New Law Aims To Better Track, ID Migrants Who Die In The Arizona Desert

By Lauren Gilger
Published: Thursday, January 21, 2021 - 1:10pm
Updated: Thursday, January 21, 2021 - 1:11pm

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Remains of those still unidentified awaiting identity in the Pima County Medical Examiner
Michel Marizco/KJZZ
Remains of those still unidentified awaiting identity in the Pima County Medical Examiner's Office morgue in 2016.

The Missing Persons and Unidentified Remains Act that passed Congress late last year was rare. It was a bipartisan piece of legislation that took a more humane approach to immigration issues during the Trump administration, when most policies took a more hardline approach.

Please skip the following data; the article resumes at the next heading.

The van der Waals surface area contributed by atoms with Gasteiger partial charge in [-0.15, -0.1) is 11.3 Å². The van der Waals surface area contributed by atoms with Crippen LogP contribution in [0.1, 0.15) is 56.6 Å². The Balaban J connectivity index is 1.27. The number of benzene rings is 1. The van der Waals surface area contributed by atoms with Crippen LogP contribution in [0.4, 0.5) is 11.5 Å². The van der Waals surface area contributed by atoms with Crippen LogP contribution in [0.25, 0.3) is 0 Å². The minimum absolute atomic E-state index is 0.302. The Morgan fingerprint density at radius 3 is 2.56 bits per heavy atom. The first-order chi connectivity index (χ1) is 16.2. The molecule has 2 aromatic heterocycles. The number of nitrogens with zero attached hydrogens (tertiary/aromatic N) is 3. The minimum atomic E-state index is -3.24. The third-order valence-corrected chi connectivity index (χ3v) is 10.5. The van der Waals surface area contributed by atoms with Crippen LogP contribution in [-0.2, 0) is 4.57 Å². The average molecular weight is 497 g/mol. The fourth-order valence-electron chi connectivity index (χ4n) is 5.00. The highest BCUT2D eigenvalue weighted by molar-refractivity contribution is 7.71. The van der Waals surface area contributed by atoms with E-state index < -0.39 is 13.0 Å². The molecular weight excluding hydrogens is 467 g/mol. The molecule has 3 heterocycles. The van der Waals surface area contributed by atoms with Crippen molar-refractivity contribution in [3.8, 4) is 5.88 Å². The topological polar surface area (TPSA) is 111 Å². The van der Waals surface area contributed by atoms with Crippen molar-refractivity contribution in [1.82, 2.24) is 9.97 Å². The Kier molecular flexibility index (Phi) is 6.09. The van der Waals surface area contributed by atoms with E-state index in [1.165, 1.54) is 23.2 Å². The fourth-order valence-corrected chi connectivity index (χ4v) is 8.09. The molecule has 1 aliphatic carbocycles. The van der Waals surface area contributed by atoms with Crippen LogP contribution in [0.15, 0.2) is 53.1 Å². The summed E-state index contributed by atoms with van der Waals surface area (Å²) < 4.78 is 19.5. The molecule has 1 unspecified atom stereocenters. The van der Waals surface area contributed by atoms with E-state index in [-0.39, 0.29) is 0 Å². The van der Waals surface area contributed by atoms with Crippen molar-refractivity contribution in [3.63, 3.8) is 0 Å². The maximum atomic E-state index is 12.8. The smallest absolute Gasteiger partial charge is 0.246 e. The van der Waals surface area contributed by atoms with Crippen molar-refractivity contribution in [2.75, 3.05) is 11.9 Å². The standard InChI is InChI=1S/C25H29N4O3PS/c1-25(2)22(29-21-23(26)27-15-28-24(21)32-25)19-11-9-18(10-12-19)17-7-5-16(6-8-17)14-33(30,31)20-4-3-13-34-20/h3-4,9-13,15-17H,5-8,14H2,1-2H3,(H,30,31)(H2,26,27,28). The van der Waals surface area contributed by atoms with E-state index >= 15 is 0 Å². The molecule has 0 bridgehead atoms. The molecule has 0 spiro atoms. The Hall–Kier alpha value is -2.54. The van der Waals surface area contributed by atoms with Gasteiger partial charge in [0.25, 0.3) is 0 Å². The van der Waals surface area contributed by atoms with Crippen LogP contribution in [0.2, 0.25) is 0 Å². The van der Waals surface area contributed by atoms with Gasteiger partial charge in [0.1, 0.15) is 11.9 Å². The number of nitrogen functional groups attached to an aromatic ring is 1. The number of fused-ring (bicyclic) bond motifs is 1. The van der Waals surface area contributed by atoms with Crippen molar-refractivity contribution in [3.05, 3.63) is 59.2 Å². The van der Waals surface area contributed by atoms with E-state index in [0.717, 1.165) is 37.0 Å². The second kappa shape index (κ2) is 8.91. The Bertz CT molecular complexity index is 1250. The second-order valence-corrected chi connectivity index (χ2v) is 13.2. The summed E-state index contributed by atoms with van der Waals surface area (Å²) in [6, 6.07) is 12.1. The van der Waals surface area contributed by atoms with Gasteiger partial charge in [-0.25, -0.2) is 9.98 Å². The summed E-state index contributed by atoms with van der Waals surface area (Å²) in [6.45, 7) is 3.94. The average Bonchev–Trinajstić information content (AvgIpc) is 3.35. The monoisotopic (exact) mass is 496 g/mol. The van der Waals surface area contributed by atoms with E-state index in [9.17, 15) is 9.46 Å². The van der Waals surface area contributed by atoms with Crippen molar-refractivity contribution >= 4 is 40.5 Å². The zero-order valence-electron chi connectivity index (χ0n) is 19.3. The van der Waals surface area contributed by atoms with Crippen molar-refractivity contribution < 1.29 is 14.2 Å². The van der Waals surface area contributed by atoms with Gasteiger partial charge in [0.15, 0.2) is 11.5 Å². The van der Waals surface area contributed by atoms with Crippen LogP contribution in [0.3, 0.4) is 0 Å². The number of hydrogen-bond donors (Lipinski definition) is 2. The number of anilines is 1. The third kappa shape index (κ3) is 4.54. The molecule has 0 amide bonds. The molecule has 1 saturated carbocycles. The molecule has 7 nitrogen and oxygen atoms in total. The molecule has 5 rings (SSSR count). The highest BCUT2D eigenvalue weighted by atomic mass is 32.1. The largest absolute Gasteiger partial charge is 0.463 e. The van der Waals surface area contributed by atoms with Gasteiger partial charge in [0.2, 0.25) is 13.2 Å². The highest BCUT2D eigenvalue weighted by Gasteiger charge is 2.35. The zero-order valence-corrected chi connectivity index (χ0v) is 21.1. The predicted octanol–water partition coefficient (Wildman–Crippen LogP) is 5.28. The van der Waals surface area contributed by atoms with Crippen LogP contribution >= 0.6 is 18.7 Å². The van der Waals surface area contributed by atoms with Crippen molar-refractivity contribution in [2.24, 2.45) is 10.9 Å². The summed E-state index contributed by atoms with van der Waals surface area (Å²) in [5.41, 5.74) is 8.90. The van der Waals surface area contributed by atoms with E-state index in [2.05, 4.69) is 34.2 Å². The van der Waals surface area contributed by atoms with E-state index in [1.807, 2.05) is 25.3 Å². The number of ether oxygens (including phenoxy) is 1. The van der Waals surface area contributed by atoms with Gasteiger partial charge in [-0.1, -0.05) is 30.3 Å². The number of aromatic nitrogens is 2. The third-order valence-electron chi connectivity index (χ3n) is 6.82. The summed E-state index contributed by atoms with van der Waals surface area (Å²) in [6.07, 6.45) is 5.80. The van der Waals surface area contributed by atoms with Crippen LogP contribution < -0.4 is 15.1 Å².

Every year, hundreds of people die in the desert attempting to cross into the United States illegally. And if their remains are found in Arizona, they likely end up at the Pima County Medical Examiner’s Office in Tucson.

It has become an important player in tracking and identifying the remains of migrants who die in the desert over the years, bringing closure to families who have lost their loved ones and helping to put a number to the loss of life experienced in the borderlands each year.

It’s a number that grew significantly in 2020, and the Missing Persons and Unidentified Remains Act attempts to help agencies better track it in addition to providing a funding network for local governments and aid organizations to do this work.

Greg Hess is the chief medical examiner for Pima County. The Show spoke with him more about why his office in Pima County was uniquely positioned to tackle the issue to begin with.

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